Norman Lewis, America the Beautiful, photo by Pablo Enriquez courtesy The Broad

There’s a powerful and important exhibition at The Broad Museum in downtown LA. “Soul of a Nation:  Art in the Age of Black Power 1963-1983” examines African-American art in an age of upheaval and revolution.  With a geographically-designed focus and a good-sized emphasis on Los Angeles artists, the exhibition makes me wonder why it was a British, not an American museum, that organized it (although the Tate Modern collaborated with the Crystal Bridges Museum of American Art in Arkansas and New York’s Brooklyn Museum).

We witness the response of black artists to Civil Rights marches, prison riots, multiple assassinations (Martin Luther King, Jr., Malcolm X), murders (Medgar Evers, Emmett Till), political arrests and trials (Angela Davis, Bobby Seale), creation of the Black Power movement and addressing the question of whether there could be just one “Negro aesthetic.”


Several artists’ collectives formed across the country with different purposes, and the show is organized along these geographic lines. The Spiral Group in New York, the Kamoinge Workshop in Harlem, AfriCobra and The OBAC (Organization of Black American Culture) in Chicago, the Assemblage and Graphic arts in LA (Black Arts Council) and the Black Arts Movement that spread from the northeast to the south and west.

This show features more than 60 artists and 145 artworks, including a hypnotic slide show of street art murals that took over walls and sides of buildings across the country touting black pride, black heroes and the conditions blacks faced in American society (and still do). Stop and watch all of them. Twice if you can.

The black and white photographs of Roy DeCarava display his portraits of Malcolm X, John Coltrane, as well as the moody and dark abstract photo images that he made of common street scenes and objects. He formed the Kamoinge Workshop, a Kenyan word that means “togetherness,” which is still active today.


The Spiral Group, comprised of 15 artists, asked the questions, how do black artists respond to the civil rights movement and “is there a Negro image,” and put together just one exhibition, works all in black and white, to explore the individual artist’s response to society. The great collagist Romare Beardon’s studio became their hub. There was but one woman (and youngest member), Emma Amos, in the workshop; this under-considered corner of the art world (black women artists) needs a deeper dive. Her abstract painting gives power to her words, “For me, a black woman artist, to walk into the studio is a political act.”

There’s also a compelling image by Norman Lewis, “America the Beautiful.” Random white scratchings on a black background soon resemble flames from small fires, and upon closer inspection reveal the white hoods and crosses of the KKK. It’s an image that resonates strongly today.

The symbol of black power, the upraised closed fist, is dramatically sculpted in mahogany by Elizabeth Catlett and titled “Black Unity,” aptly placed with Faith Ringgold’s “The Flag is Bleeding” on the wall behind it; this painting looks like the American flag but it’s seeping blood and the stripes are prison bars.


The AfriCobra group features brilliantly colored, psychedelic looking images that come from a group of artists who gathered to discuss how to convey the black image, focusing at first on themes, but later with every artist choosing their own subject. The manifesto of this group declared its aesthetic to be, “Color…that shines, color that is free of rules and regulations, color that is expressively awesome.”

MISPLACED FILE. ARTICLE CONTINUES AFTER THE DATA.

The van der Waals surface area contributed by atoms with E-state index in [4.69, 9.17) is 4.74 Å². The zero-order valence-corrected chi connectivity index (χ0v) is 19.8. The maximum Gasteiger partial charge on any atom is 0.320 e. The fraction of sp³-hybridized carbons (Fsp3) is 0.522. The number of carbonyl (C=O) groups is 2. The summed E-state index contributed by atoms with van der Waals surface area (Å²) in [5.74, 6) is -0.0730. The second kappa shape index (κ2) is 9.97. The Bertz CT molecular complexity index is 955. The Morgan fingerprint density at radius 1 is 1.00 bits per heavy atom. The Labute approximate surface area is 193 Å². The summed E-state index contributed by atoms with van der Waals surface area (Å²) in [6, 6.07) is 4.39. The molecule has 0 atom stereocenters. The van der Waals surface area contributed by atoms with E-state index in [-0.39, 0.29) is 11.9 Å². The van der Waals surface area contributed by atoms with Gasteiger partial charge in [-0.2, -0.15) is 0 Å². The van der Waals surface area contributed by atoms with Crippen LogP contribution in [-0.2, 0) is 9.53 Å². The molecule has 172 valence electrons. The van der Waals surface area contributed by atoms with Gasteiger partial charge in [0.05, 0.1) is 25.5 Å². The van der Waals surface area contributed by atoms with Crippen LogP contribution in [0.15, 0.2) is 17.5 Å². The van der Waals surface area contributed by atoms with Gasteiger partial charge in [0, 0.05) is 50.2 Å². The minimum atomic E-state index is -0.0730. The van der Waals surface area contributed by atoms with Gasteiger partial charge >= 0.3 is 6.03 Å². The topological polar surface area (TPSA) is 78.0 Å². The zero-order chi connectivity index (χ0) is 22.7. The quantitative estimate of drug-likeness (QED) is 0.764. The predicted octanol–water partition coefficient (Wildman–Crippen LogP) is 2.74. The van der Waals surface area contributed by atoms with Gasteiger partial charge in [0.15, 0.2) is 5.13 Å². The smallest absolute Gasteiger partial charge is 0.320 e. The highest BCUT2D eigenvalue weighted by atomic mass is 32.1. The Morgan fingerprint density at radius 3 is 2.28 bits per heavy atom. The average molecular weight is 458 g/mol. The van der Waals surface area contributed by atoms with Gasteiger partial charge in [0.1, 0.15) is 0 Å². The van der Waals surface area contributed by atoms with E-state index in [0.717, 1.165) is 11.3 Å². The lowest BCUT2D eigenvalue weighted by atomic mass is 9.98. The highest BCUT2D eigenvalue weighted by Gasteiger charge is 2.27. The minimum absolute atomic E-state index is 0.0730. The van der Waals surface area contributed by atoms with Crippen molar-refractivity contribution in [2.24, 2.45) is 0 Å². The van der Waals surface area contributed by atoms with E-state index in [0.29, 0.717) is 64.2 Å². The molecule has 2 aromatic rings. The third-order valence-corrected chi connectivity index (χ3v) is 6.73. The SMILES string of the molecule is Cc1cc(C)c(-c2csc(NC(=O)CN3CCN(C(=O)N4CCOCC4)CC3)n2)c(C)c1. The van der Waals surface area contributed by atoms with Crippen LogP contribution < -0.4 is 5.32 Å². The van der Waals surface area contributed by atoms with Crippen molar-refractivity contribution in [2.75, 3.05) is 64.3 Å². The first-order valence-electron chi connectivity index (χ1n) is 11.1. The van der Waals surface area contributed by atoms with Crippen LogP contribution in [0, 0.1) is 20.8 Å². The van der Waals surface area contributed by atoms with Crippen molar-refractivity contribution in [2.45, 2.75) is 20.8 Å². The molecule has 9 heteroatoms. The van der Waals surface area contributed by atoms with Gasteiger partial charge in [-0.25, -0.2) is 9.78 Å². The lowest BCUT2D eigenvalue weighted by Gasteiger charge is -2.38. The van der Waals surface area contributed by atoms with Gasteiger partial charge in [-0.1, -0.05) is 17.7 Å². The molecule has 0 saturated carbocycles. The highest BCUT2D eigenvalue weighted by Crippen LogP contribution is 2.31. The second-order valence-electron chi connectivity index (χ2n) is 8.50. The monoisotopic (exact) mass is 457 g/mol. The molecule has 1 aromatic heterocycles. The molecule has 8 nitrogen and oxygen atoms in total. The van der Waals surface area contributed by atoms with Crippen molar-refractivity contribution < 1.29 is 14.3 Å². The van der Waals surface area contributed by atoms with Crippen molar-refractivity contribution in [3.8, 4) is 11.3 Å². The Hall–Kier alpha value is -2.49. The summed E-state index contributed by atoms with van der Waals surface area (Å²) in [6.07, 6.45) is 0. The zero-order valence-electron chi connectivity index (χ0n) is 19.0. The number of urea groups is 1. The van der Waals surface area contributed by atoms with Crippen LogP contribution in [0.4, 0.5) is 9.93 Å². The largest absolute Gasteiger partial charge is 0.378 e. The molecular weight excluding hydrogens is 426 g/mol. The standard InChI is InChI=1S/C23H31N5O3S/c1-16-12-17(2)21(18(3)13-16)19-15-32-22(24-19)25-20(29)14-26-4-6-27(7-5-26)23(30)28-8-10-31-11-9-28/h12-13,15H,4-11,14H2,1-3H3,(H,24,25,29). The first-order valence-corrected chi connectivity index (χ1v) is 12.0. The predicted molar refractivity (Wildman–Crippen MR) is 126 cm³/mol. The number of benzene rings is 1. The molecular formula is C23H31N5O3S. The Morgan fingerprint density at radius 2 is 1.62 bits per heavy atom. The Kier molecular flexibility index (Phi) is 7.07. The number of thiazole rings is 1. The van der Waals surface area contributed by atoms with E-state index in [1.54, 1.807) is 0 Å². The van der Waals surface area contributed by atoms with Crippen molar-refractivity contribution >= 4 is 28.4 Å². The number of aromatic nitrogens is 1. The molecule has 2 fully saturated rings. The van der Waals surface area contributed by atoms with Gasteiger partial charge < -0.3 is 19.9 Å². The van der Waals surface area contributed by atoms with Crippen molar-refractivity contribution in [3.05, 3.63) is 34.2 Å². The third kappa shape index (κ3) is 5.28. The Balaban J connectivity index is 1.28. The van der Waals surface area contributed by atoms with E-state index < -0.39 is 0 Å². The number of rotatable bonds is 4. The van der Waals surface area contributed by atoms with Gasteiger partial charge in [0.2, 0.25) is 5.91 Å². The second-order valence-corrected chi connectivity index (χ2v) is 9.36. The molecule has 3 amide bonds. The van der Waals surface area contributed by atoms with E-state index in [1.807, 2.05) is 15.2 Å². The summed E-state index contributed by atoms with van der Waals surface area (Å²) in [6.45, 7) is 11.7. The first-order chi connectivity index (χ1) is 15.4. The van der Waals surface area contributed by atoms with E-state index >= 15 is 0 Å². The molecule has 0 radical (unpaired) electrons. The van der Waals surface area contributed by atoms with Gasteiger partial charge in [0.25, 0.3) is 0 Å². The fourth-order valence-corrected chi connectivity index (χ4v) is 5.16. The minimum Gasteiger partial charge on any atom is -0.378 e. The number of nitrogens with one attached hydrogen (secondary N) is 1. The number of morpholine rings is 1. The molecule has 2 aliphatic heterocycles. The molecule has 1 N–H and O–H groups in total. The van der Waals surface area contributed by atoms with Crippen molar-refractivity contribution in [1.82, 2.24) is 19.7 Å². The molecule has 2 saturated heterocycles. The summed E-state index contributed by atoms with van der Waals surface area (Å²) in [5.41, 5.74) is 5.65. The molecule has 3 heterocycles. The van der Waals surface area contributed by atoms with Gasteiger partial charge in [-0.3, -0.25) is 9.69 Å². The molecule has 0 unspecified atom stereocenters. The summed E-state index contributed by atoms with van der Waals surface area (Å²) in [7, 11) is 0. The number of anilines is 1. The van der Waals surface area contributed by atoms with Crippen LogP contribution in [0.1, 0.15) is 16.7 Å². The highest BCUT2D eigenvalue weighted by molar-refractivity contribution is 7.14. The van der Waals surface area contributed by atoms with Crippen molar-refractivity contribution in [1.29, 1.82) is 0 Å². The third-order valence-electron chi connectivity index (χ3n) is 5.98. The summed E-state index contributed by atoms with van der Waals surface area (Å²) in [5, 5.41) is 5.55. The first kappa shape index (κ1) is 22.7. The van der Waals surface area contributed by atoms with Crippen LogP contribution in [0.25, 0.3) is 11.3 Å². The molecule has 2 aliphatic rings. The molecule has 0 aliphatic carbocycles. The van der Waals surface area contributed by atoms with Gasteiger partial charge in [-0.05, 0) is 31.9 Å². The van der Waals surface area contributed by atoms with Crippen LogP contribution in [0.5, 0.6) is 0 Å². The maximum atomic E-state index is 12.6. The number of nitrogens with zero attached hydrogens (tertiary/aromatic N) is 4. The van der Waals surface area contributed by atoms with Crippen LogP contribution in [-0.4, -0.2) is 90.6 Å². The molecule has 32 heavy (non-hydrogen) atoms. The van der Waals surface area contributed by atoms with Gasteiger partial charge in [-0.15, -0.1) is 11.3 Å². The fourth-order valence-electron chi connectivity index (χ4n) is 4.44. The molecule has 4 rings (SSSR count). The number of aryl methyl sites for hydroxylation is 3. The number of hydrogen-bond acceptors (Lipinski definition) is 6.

Their style championed “Kool-Aid” colors with text and mosaic-like shapes that create the appearance of light and movement. That they do, beautifully. I was especially drawn to a powerful image of Angela Davis by Wadsworth Jarrell based on a Time magazine photo of her.


Betye Saar and the late Noah Purifoy, both of whom I had the privilege of interviewing in years past, represent the remarkable talents of Los Angeles assemblage artists. Noah, that eccentric artist whose Joshua Tree Outdoor Museum has become a pilgrimage site for many an art fan (myself included), created “Totem,” a piece assembled from the detritus gathered up after the Watts riots.

Betye focuses her work on more personal spiritual and ancestral imagery, informed by today’s headlines, and there’s one entire gallery devoted to her totemic images and masks, and other works throughout the exhibition. She’s simply inspiring.

This is an essential show for anyone wanting to know more about our history and our under-studied African-American art heritage.


Want inspiration? Want a new American revolution? Now on Netflix, “Knock Down the House,” is the story of Alexandria Ocasio-Cortez who won, and three other women who didn’t, all of whom rocked the political world in the 2018 midterm elections.

By now everyone knows that AOC beat long-time Congressman Joe Crowley, who was on track to Democratic Party leadership, in New York’s 14th District election.

How she got there makes for a fascinating verité documentary, that also covers the spirit that moved, and the people-powered engine that helped advance, the primary candidacies of Cori Bush, a black woman in Missouri’s First District; Paula Jean Sweringen, who ran for Senate in West Virginia; and Amy Vilela, a Latina running for Congress in Nevada’s Fourth District.

I walked out of the screening wanting to become a revolutionary. If everyday headlines and tweets screaming about the current administration feel like an assault on your senses, this movie has the power to motivate and give you hope.


Sarah A. Spitz is an award-winning public radio producer, now retired from KCRW, where she also produced arts stories for NPR. She writes features and reviews for various print and online publications.

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